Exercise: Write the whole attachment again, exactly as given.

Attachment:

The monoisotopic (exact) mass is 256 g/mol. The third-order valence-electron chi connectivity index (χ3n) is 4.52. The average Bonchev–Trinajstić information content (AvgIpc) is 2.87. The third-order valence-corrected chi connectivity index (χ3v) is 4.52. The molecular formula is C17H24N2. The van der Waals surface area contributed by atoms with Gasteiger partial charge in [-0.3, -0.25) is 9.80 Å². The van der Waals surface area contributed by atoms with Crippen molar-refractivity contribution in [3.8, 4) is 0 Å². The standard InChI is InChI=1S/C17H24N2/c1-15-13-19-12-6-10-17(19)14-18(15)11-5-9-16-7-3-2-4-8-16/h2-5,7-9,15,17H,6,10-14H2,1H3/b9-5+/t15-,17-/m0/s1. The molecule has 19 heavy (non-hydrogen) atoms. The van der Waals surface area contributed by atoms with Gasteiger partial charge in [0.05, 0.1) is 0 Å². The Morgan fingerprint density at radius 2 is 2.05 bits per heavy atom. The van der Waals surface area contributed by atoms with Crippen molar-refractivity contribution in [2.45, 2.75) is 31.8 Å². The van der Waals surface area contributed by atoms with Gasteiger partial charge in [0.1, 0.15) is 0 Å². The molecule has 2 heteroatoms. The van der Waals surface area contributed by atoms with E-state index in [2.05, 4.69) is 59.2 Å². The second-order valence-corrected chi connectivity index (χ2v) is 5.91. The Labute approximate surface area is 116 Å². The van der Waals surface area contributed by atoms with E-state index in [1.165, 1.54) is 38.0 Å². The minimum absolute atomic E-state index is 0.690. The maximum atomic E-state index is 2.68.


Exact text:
The monoisotopic (exact) mass is 256 g/mol. The third-order valence-electron chi connectivity index (χ3n) is 4.52. The average Bonchev–Trinajstić information content (AvgIpc) is 2.87. The third-order valence-corrected chi connectivity index (χ3v) is 4.52. The molecular formula is C17H24N2. The van der Waals surface area contributed by atoms with Gasteiger partial charge in [-0.3, -0.25) is 9.80 Å². The van der Waals surface area contributed by atoms with Crippen molar-refractivity contribution in [3.8, 4) is 0 Å². The standard InChI is InChI=1S/C17H24N2/c1-15-13-19-12-6-10-17(19)14-18(15)11-5-9-16-7-3-2-4-8-16/h2-5,7-9,15,17H,6,10-14H2,1H3/b9-5+/t15-,17-/m0/s1. The molecule has 19 heavy (non-hydrogen) atoms. The van der Waals surface area contributed by atoms with Gasteiger partial charge in [0.05, 0.1) is 0 Å². The Morgan fingerprint density at radius 2 is 2.05 bits per heavy atom. The van der Waals surface area contributed by atoms with Crippen molar-refractivity contribution in [2.45, 2.75) is 31.8 Å². The van der Waals surface area contributed by atoms with Gasteiger partial charge in [0.1, 0.15) is 0 Å². The molecule has 2 heteroatoms. The van der Waals surface area contributed by atoms with E-state index in [2.05, 4.69) is 59.2 Å². The second-order valence-corrected chi connectivity index (χ2v) is 5.91. The Labute approximate surface area is 116 Å². The van der Waals surface area contributed by atoms with E-state index in [1.165, 1.54) is 38.0 Å². The minimum absolute atomic E-state index is 0.690. The maximum atomic E-state index is 2.68.